Pennsylvania Casinos Struggling to Reach Pre-Pandemic Revenue Totals

Pennsylvania casinos

Land based casinos in Pennsylvania struggle to reach pre-pandemic revenue totals due to online competition and COVID issues.

The year 2019 seems like such a long time ago. It was the last normal year we had before the COVID-19 pandemic took hold. For casinos, the year was the last great revenue earner. Over the past two years, casinos have struggled with closures and ongoing restrictions upon reopening, with many not able to reach pre-covid revenues any time soon. In Pennsylvania, COVID along with online gambling competition plus new land-based venues have caused the existing gambling facilities in the state to continue to fall short of 2019 earnings.

2021 Earnings Revealed

The Pennsylvania Gaming Control Board announced the yearly figures late last week, revealing that commercial gaming brought in $4.73 billion. This was a nice increase of more than 38% when considering the 2019 totals. However, it is important to point out that the online casino industry brought in $1.11 billion. Of that number, $340.1 million was generated from online and retail sports betting.

The state is now home to 16 casino venues, 12 of which were present within the past 10 years. Mini casinos, or satellite venues, have started popping up and they are bringing in traffic that might otherwise have went to the larger casinos.

Only 13 of the 16 venues were open the full year of 2021. When you consider just these venues totals, the amount comes under $3.27 billion, which is what was earned in 2019. Only $3.21 billion was generated last year.

Several factors have contributed to the casinos being unable to move forward. We may see a better turnaround in 2022, but it won’t change the fact that more casinos are in operation now than before and online gaming is in the mix.

What is Impacting the Casino Revenues?

For starters, there are now four new casinos in the state since 2019. These are smaller gaming venues that have impacted the revenues of nearby competitors. The term cannibalization is used to describe how the new properties have taken customers away from existing venues.

Players are now traveling to the smaller venues to experience slots and table games. They can enjoy the same great entertainment in a smaller setting, plus the property is new, which is also appealing to players.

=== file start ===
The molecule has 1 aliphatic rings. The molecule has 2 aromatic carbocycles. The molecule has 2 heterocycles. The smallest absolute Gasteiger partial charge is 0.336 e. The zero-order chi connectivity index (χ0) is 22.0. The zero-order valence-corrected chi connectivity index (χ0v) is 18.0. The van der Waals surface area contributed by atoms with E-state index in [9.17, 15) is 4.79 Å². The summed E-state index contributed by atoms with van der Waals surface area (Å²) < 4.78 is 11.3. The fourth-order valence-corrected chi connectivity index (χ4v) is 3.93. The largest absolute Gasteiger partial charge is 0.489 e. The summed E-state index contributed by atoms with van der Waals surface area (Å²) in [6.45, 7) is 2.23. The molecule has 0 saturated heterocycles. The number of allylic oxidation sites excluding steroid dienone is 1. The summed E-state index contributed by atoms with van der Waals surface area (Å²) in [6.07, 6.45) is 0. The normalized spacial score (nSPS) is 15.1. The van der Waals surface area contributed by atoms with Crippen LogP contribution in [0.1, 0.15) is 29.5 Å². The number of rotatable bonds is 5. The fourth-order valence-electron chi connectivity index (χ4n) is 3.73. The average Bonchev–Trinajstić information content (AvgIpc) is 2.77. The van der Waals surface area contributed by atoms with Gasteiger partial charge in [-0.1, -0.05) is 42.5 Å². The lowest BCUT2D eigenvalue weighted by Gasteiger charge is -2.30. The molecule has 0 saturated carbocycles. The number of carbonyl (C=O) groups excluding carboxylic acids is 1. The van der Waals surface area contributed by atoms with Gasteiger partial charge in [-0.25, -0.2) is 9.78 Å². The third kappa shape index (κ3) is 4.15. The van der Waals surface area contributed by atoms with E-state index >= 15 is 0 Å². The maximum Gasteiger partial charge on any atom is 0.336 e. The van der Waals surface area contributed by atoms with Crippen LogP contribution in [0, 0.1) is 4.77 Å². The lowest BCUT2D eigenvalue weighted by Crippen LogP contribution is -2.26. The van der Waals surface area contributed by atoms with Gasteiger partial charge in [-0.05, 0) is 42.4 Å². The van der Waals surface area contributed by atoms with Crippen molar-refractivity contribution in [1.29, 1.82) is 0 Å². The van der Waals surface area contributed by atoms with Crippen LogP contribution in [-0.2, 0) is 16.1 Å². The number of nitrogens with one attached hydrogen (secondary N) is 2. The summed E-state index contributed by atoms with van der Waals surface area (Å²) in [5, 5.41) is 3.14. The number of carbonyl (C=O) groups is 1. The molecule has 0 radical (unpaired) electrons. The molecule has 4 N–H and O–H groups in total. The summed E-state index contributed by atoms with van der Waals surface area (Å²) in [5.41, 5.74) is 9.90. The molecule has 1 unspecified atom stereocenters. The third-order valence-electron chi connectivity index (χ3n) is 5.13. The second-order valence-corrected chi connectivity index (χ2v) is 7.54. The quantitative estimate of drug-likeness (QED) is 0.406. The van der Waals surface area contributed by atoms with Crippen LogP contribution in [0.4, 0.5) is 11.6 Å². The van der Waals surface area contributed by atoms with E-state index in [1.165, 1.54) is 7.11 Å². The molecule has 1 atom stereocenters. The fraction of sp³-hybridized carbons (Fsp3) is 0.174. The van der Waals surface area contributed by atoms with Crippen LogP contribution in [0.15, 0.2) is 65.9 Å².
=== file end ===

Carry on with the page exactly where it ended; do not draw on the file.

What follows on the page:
It is also important to consider the online gambling industry. In 2019, the state had yet to fully launch services. The pandemic was also non-existent. Now, with tons of apps and online casino sites to choose from, plus sports betting, players do not have to leave home to gamble.

This is a plus considering the COVID-19 pandemic and many people do not want to travel outside the home for fear of contracting the virus. Playing online also cuts down on any travel expenses that a casino has such as gas money, hotel stays, dining, etc.

Last year also had a few restrictions in place at the first of the year. The older population was also reluctant to visit the venues, which cut down on visitor totals.

Individual Casino Totals

Let’s take a look at the 2021 totals for Pennsylvania casinos. The Lady Luck Nemacolin and the Rivers Pennsylvania saw the largest declines, with Lady Luck dropping 27.9% to $23.7 million in revenue and Rivers falling 27.6% to $225.8 million.

Harrah’s Philadelphia dropped 25.4% to $187 million and Hollywood at the Meadows was down 22.2% to $183.4 million. Remaining casinos saw smaller dips with Wind Creek, Hollywood Penn National, and Presque Isle Downs all dropping just over 13%.

Rivers Pittsburgh was down just over 11% while Valley Forge and Mohegan Sun Pocono stayed at the 7% range.

Associate Writer: Geoff enjoys both live and online poker as well as casino games, and is particularly knowledgeable about the legal landscape of online gambling.